Dáil debates

Friday, 9 May 2014

Report on the General Scheme of the Gender Recognition Bill 2013: Motion


12:35 pm

Photo of Willie O'DeaWillie O'Dea (Limerick City, Fianna Fail) | Oireachtas source

Broadly speaking, I support the recommendations of the committee, as they make a great deal of sense, and I appreciate the approach taken by the Department in handing this issue over to the committee for debate. The committee debated the issues at length, interviewed various people and came up with recommendations, and I welcome that. However, that exercise will be meaningless unless the recommendations of the committee are substantially reflected in the final legislation presented to the House.

On the question of age, this seems to be a matter that has yet to be discussed by the Cabinet. As the proposal stands currently, people are excluded from applying for a gender identity certificate until they reach the age of 18. This flies in face of the evidence. Significant research shows that for most people, gender identity is formed between the ages of three and five.

A study compiled in the United Kingdom recently indicates that only 4% of people who changed gender arrived at the realisation that their birth certificates reflected the wrong gender at the age of 18 or over. The study also highlights the fact that 76% of respondents were aware that they were transgender before they had left primary school. That means that there is going to be a huge gap in people realising that their birth gender does not reflect reality. We are all aware of the difficulties individuals can encounter as a result of this and the fact that they live in a legal limbo. There is ample evidence to show that if one's outward manifestation of a particular gender does not coincide with the gender registered on one's birth certificate, problems can arise. The time constraints do not allow me to outline the nature of these problems, but they are well rehearsed in the representations received from the representative organisation. The transcript of the High Court case of S. v. the Adoption Board in 2009 provides a clear indication of the difficulties people such as those to whom I refer can encounter.

Deputy Aengus Ó Snodaigh drafted legislation which stated the parents or guardians of people under the age of 18 years should be able to apply on their behalf to have their registered genders changed. The difficulty I foresee in this regard is that if, in the case of a minor, a parent or guardian does the wrong thing for some reason, problems will arise. Surely it is not beyond the wit of the Parliamentary Counsel to include the appropriate protections in the proposed legislation. There is international precedent in respect of situations of this nature. The committee's recommendation to the effect that the age at which a person can make his or her own application should be reduced from 18 years to 16 is worthy of serious consideration by both the Department and the Cabinet, particularly in view of the evidence.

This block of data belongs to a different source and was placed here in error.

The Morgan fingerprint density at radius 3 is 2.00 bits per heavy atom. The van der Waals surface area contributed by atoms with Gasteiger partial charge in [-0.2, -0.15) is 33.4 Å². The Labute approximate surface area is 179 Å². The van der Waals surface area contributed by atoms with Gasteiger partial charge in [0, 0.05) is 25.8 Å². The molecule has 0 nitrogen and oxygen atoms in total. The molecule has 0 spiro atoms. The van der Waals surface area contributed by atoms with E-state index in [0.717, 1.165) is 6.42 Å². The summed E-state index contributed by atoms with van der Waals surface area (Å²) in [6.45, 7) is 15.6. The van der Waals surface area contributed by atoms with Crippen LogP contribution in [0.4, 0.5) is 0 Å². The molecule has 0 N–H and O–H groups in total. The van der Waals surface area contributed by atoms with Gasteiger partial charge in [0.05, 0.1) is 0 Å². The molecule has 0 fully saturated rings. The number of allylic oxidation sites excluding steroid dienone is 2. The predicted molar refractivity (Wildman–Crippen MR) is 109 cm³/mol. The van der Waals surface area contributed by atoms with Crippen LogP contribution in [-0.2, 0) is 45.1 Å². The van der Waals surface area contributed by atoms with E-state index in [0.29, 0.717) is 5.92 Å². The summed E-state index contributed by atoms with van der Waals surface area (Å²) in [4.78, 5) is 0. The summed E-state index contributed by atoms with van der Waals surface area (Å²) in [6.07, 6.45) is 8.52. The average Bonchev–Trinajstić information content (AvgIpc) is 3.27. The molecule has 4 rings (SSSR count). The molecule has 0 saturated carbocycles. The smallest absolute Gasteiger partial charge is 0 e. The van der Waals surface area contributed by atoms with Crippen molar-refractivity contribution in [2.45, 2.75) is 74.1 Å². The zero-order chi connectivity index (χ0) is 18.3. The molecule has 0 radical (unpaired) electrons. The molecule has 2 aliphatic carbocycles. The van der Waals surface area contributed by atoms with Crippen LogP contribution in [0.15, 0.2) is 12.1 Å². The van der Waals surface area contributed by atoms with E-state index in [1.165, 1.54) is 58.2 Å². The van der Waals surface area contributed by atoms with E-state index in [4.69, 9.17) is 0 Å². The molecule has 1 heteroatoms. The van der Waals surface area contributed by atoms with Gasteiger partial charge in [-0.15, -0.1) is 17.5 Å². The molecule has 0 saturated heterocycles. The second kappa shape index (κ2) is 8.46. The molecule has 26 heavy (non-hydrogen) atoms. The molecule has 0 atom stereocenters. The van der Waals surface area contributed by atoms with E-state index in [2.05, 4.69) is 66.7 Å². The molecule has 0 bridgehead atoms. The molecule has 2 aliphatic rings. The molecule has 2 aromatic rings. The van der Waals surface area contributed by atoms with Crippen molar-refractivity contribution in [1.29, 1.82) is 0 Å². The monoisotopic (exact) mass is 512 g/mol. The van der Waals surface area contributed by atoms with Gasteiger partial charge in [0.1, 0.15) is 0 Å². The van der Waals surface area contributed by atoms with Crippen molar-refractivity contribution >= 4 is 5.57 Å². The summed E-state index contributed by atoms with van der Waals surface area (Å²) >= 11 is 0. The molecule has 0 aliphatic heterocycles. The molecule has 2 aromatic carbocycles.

I welcome the changes announced by the Minister in respect of evidence of identity. She stated the self-declaration must be accompanied by a letter of validation from a person's primary physician. She also stated the legislation would specify the type of medical practitioner who was required to supply the supporting letter. My concern in this regard is that physicians and family doctors vary in their approach to these matters. Some family doctors take quite a conservative view and might, as a result of their own beliefs, refuse to provide the requisite letter. The Minister seemed to suggest that in such instances people could consult psychiatrists, etc., but she also referred to their consulting their primary physician. Will she clarify whether this will be the family doctor if he or she is the primary physician? I still object to the notion that medical intervention is necessary. What is contained in the proposed legislation represents great progress from the requirement to obtain a diagnosis to the effect that a person seeking to change gender has a mental defect. The approach seems to be to make matters as simple as possible by ensuring the medical letter will be something of a formality. I welcome this development, but I wonder what will be the value of the letter in the wider scheme of things. Will the Minister indicate whether someone who has a problem with his or her family doctor will be able to go elsewhere?

On the requirement to divorce or separate, the relevant head, as drafted, states that if a person who is married and changes gender seeks to acquire a gender identity certificate, he or she will be obliged to divorce in order to obtain it. The head also states those in civil partnerships will be obliged to take the appropriate steps to dissolve them in order to obtain such certificates. The Minister earlier stated a person who acquired a gender identity certificate would be able to enter into a civil partnership with a person of the same sex. Does that mean that the relevant head will be amended? In other words, will it now be the case that those who are in civil partnerships and change gender and want to acquire gender identity certificates will not be obliged to dissolve these partnerships? Their being made to dissolve them is illogical, particularly in view of what the Minister has proposed.


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